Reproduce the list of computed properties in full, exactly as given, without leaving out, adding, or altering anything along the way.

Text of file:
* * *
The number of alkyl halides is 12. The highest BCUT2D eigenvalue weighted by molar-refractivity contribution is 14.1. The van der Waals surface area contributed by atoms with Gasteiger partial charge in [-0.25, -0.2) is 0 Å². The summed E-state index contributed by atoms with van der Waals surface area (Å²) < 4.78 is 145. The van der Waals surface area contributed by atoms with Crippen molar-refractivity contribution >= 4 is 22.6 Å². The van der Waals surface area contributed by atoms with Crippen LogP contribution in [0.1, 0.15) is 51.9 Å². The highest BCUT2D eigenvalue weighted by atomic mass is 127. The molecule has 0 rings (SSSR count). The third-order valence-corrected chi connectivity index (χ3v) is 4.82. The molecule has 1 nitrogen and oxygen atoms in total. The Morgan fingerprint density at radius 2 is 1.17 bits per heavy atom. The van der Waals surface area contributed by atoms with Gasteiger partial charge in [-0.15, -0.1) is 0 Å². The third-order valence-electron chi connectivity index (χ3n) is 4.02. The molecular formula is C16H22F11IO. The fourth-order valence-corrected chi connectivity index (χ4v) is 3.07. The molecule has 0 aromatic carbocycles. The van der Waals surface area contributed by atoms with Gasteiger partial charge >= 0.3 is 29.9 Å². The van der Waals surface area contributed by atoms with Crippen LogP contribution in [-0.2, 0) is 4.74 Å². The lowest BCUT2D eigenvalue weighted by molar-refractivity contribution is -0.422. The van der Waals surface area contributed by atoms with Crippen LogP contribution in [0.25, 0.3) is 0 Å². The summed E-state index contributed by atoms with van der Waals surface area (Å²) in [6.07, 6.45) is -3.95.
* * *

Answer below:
The number of alkyl halides is 12. The highest BCUT2D eigenvalue weighted by molar-refractivity contribution is 14.1. The van der Waals surface area contributed by atoms with Gasteiger partial charge in [-0.25, -0.2) is 0 Å². The summed E-state index contributed by atoms with van der Waals surface area (Å²) < 4.78 is 145. The van der Waals surface area contributed by atoms with Crippen molar-refractivity contribution >= 4 is 22.6 Å². The van der Waals surface area contributed by atoms with Crippen LogP contribution in [0.1, 0.15) is 51.9 Å². The highest BCUT2D eigenvalue weighted by atomic mass is 127. The molecule has 0 rings (SSSR count). The third-order valence-corrected chi connectivity index (χ3v) is 4.82. The molecule has 1 nitrogen and oxygen atoms in total. The Morgan fingerprint density at radius 2 is 1.17 bits per heavy atom. The van der Waals surface area contributed by atoms with Gasteiger partial charge in [-0.15, -0.1) is 0 Å². The third-order valence-electron chi connectivity index (χ3n) is 4.02. The molecular formula is C16H22F11IO. The fourth-order valence-corrected chi connectivity index (χ4v) is 3.07. The molecule has 0 aromatic carbocycles. The van der Waals surface area contributed by atoms with Gasteiger partial charge >= 0.3 is 29.9 Å². The van der Waals surface area contributed by atoms with Crippen LogP contribution in [-0.2, 0) is 4.74 Å². The lowest BCUT2D eigenvalue weighted by molar-refractivity contribution is -0.422. The van der Waals surface area contributed by atoms with Crippen LogP contribution in [0.25, 0.3) is 0 Å². The summed E-state index contributed by atoms with van der Waals surface area (Å²) in [6.07, 6.45) is -3.95.